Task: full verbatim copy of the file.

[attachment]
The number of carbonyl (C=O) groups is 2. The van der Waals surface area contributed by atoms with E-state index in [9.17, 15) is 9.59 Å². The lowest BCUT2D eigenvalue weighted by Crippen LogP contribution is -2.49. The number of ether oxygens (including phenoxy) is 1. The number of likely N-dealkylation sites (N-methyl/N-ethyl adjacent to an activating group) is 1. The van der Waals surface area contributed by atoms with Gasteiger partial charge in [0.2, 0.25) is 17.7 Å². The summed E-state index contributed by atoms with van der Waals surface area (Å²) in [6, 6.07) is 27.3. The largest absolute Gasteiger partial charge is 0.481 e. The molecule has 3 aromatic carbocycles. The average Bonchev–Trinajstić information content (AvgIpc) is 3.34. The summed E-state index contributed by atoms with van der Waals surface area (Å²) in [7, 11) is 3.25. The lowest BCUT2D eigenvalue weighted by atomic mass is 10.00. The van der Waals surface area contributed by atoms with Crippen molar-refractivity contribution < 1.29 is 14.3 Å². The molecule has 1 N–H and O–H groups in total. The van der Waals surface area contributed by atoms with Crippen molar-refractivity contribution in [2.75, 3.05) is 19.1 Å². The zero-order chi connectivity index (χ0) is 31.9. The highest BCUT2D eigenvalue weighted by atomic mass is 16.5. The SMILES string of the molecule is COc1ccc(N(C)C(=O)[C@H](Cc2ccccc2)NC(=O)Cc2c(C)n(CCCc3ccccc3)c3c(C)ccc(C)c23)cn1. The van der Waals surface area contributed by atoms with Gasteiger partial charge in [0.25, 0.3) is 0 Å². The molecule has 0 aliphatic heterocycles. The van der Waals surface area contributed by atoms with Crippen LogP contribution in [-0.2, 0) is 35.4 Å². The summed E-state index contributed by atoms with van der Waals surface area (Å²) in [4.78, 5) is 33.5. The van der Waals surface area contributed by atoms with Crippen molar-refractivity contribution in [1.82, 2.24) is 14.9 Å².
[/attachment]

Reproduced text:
The number of carbonyl (C=O) groups is 2. The van der Waals surface area contributed by atoms with E-state index in [9.17, 15) is 9.59 Å². The lowest BCUT2D eigenvalue weighted by Crippen LogP contribution is -2.49. The number of ether oxygens (including phenoxy) is 1. The number of likely N-dealkylation sites (N-methyl/N-ethyl adjacent to an activating group) is 1. The van der Waals surface area contributed by atoms with Gasteiger partial charge in [0.2, 0.25) is 17.7 Å². The summed E-state index contributed by atoms with van der Waals surface area (Å²) in [6, 6.07) is 27.3. The largest absolute Gasteiger partial charge is 0.481 e. The molecule has 3 aromatic carbocycles. The average Bonchev–Trinajstić information content (AvgIpc) is 3.34. The summed E-state index contributed by atoms with van der Waals surface area (Å²) in [7, 11) is 3.25. The lowest BCUT2D eigenvalue weighted by atomic mass is 10.00. The van der Waals surface area contributed by atoms with Crippen molar-refractivity contribution < 1.29 is 14.3 Å². The molecule has 1 N–H and O–H groups in total. The van der Waals surface area contributed by atoms with Crippen molar-refractivity contribution in [2.75, 3.05) is 19.1 Å². The zero-order chi connectivity index (χ0) is 31.9. The highest BCUT2D eigenvalue weighted by atomic mass is 16.5. The SMILES string of the molecule is COc1ccc(N(C)C(=O)[C@H](Cc2ccccc2)NC(=O)Cc2c(C)n(CCCc3ccccc3)c3c(C)ccc(C)c23)cn1. The van der Waals surface area contributed by atoms with Gasteiger partial charge in [0.25, 0.3) is 0 Å². The molecule has 0 aliphatic heterocycles. The van der Waals surface area contributed by atoms with Crippen LogP contribution in [-0.2, 0) is 35.4 Å². The summed E-state index contributed by atoms with van der Waals surface area (Å²) in [4.78, 5) is 33.5. The van der Waals surface area contributed by atoms with Crippen molar-refractivity contribution in [1.82, 2.24) is 14.9 Å².